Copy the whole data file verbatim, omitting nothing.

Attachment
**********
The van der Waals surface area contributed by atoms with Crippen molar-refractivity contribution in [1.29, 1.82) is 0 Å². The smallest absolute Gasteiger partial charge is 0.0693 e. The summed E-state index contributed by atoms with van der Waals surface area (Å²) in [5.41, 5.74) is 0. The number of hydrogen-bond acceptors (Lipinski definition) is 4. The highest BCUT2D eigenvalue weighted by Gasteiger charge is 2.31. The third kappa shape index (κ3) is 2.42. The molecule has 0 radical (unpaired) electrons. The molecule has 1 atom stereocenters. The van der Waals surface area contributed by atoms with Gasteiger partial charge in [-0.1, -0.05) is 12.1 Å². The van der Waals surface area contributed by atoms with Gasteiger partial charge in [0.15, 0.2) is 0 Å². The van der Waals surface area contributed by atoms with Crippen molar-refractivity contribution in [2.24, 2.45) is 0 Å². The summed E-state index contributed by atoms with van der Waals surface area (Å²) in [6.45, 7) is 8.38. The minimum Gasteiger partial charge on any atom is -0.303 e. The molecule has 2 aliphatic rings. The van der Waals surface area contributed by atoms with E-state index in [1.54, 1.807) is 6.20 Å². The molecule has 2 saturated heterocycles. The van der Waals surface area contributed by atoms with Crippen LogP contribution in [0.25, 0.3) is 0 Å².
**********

The van der Waals surface area contributed by atoms with Crippen molar-refractivity contribution in [1.29, 1.82) is 0 Å². The smallest absolute Gasteiger partial charge is 0.0693 e. The summed E-state index contributed by atoms with van der Waals surface area (Å²) in [5.41, 5.74) is 0. The number of hydrogen-bond acceptors (Lipinski definition) is 4. The highest BCUT2D eigenvalue weighted by Gasteiger charge is 2.31. The third kappa shape index (κ3) is 2.42. The molecule has 0 radical (unpaired) electrons. The molecule has 1 atom stereocenters. The van der Waals surface area contributed by atoms with Gasteiger partial charge in [-0.1, -0.05) is 12.1 Å². The van der Waals surface area contributed by atoms with Gasteiger partial charge in [0.15, 0.2) is 0 Å². The van der Waals surface area contributed by atoms with Crippen molar-refractivity contribution in [2.24, 2.45) is 0 Å². The summed E-state index contributed by atoms with van der Waals surface area (Å²) in [6.45, 7) is 8.38. The minimum Gasteiger partial charge on any atom is -0.303 e. The molecule has 2 aliphatic rings. The van der Waals surface area contributed by atoms with E-state index in [1.54, 1.807) is 6.20 Å². The molecule has 2 saturated heterocycles. The van der Waals surface area contributed by atoms with Crippen LogP contribution in [0.25, 0.3) is 0 Å².